Fine grinding of crude or defatted TSKP can be conducted in any grinder or mill capable of reducing the particle size to about 100 microns or less and providing a gradation of particle size. Commercially available grinding equipment suitable for this purpose includes the Raymond™ hammer mill and the Alpine Kolloplex, Model 160Z™ pin mill. Particle size distribution curve is shown in FIG. I for pin mill ground TSKP (solid line). The finely ground TSKP desirably has a particle size distribution as follows: between 15 and 30 percent is less than 10 microns; 10 to 20 percent is between 10 and 20 microns; 15 to 30 percent is between 20 and 40 microns; 15 to 20 percent is between 60 and 80 microns.

Air classification of TSKP can be conducted with any air classifier capable of separating particles in the 5 to 100 micron range. Typical commercially available equipment found suitable for this purpose include the Walther, Type 150™ Laboratory Air Classifier and the Alpine Mikroplex, Model 400 MPVI™ Air Classifier. The TSKP may be classified into three fractions, the first fraction being rich in protein, the second fraction being rich in polysaccharides, and the third fraction being rich in mechanical impurities. In a typical classification, powdered crude TSKP, crude TSKP admixed with powdered siliceous matter or defatted TSKP -- is classified to remove a 10 to 20 percent fines fraction. This fraction is rich in protein. The coarse fraction is reclassified at a lower air velocity to obtain a fines fraction and a coarse fraction. This coarse fraction may include about 10 to 20 percent of the total weight. If larger than 20 percent, the latter may be recycled at a still lower air velocity to achieve additional separation. Middle fractions obtained in this manner are low in protein and impurities while the last or coarse fractions are low in protein but relatively rich in mechanical impurities. The recovered purified polysaccharide is desirably the middle fractions comprising about 60 to 80 of the fractionated TSKP. The coarse fractions can be reground and reclassified, if desired, to recover additional TSKP polysaccharide. It is desirable throughout the processing to maintain the temperature of the gum below that at which the gum becomes sticky or tacky.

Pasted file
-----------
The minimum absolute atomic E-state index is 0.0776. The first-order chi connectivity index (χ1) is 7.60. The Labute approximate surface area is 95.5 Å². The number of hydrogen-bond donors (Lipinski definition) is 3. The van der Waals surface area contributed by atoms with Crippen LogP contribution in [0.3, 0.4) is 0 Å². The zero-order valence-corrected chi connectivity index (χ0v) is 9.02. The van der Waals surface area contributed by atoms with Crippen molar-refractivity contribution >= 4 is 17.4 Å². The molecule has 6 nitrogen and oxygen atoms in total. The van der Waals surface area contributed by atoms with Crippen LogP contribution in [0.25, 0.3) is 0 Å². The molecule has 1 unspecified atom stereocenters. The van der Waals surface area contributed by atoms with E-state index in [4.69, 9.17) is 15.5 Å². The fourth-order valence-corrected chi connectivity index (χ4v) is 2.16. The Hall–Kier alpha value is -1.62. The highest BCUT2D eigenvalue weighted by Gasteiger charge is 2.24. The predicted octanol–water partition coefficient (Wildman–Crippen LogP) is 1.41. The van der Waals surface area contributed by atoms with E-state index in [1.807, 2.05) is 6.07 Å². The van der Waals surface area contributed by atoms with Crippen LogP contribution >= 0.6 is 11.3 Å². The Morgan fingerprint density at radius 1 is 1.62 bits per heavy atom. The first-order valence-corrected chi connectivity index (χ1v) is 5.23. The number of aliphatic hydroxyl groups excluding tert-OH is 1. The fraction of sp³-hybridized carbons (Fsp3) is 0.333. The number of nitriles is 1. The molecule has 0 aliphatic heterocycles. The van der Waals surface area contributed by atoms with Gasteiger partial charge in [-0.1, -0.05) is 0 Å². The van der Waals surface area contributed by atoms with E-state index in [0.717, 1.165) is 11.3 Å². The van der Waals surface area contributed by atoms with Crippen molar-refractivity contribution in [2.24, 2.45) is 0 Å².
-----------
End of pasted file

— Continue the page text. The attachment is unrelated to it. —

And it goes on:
Success of the present purification process depends largely on differential grinding of tamarind components. One unexpected result of the present process is that the addition of siliceous powder (which apparently associates with the fat) or removal of the fat significantly improves the separability of the components by the present process. Apparent advantages of the present process over previous processes are: simplicity, efficiency and economy. Less apparent advantages but of considerable importance for certain end use applications, the present process provides an upgraded product free of extractant, complexing agent or precipitant (when converted without added silica powder).

The following examples illustrate the novel process described herein. They are intended to illustrate and not to limit it in any way.

EXAMPLE I

Crude tamarind seed kernel powder (TSKP) was upgraded according to the present invention as follows One kilogram of crude TSKP was fine ground in a Raymond™ hammer mill containing a screen with 0.025 inch perforations. The powdered product was then air classified using a Walther, Type 150™ Laboratory Air Classifier. The fine material obtained in each pass was retained; coarse material was recycled at a higher secondary air volume (giving lower air velocity) until a coarse fraction of less than 15 percent was obtained. Conditions and results of the air classifications are tabulated in Table I.

The crude tamarind seed kernel powder (TSKP) prior to air classification contained a total of 18.5% moisture, ash, fiber and fat, 18.0% protein and 63.5% polysaccharide (by difference).

                                  TABLE I__________________________________________________________________________FRACTION      FEED             1   2   3   4   5   6   7__________________________________________________________________________SEC. AIR VEL, M.sup.3 /HR.sup.b         --  20.0                 30.0                     31.5                         36.5                             40.0                                 40.0                                     40.0YIELD, %      --  14.9                 11.3                     18.0                         14.9                             11.9                                 16.6                                     12.9PROTEIN, %    18  45.1                 34.3                     13.6                          8.7                              7.7                                  8.8                                     12.6POLYSACCHARIDE, %           63.5             37.6                 48.9                     71.8                         77.5                             78.8                                 77.5                                     72.9__________________________________________________________________________ .sup.b Secondary air velocity in cubic meters per hour.